Arkansas woman murdered by recently paroled man who also killed her mother 23 years ago

You can only kill them softly with kindness if they have the empathetic capacity to understand kindness.

the TL;DR: He killed her family members. Citing Buddhism, she wrote a letter to the police to shorten his jail time. When he was out, she hired him. He read on in her diary that there is $10K cash in the house, and stole it. She suspected that it was him, and fired him. Then she was killed.

An Arkansas woman was murdered on the same property and by the same man who killed her mother 23 years ago, police said.

Martha McKay, 63, was found dead Wednesday at the historic Snowden House on Horseshoe Lake, about 30 miles southwest and across the Mississippi River from Memphis, Crittenden County cops said in a Facebook post.

Travis Lewis, 39, is the prime suspect in the case. Police say officers spotted Lewis fleeing from an upstairs window at the house.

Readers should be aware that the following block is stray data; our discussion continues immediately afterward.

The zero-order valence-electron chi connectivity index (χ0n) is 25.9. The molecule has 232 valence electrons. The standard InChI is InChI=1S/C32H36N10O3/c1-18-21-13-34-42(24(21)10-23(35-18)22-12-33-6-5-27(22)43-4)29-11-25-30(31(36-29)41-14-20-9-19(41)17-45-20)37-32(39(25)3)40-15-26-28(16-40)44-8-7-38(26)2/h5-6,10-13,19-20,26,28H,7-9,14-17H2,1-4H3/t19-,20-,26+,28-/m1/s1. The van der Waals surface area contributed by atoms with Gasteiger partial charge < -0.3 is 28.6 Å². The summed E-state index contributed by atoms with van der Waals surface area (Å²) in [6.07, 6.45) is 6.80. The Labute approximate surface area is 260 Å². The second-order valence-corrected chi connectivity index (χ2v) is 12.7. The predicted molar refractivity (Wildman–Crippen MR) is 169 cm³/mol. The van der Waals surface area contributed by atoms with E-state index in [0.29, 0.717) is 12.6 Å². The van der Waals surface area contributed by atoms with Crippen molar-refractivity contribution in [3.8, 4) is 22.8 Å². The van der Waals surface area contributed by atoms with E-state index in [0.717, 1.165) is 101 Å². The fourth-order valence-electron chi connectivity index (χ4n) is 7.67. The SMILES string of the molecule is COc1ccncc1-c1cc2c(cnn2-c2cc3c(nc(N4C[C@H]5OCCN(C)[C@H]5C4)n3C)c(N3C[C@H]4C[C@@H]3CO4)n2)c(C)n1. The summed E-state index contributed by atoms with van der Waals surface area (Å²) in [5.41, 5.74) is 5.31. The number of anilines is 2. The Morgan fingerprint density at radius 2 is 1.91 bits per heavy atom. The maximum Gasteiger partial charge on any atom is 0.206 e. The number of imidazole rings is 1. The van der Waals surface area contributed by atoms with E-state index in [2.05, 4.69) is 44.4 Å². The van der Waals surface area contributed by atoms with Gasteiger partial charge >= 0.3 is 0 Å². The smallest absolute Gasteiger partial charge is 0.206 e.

They reported that Lewis briefly escaped to a car, but the vehicle got stuck in the yard. Lewis then jumped into the lake and never surfaced, police said. Authorities later recovered his body and identified him.

More than two decades ago, Lewis pleaded guilty to killing McKay’s mother, 75-year-old Sally McKay, and Sally McKay’s 52-year-old nephew, Joseph Lee Baker, on Sept. 10, 1996. Baker was a well-known guitarist in Memphis.

The murders, which police at the time portrayed as a robbery gone wrong, took place on the same property as the Snowden House, though they happened in a different building which then burned down.

Lewis was tried as an adult and given 28½ years in prison for the killings. He was released on parole in 2018 after serving about 22 years of that sentence.

The Memphis Commercial Appeal called the 1996 Snowden House killings, “one of the most infamous murders in recent Mid-South history.”

Martha McKay had turned the Snowden House into a bed-and-breakfast. She lived and worked on the property.

Bonus story:

Here is a similar Aesops’ fable:

One winter a Farmer found a Snake stiff and frozen with cold. He had compassion on it, and taking it up, placed it in his bosom. The Snake was quickly revived by the warmth, and resuming its natural instincts, bit its benefactor, inflicting on him a mortal wound. “Oh,” cried the Farmer with his last breath, “I am rightly served for pitying a scoundrel.”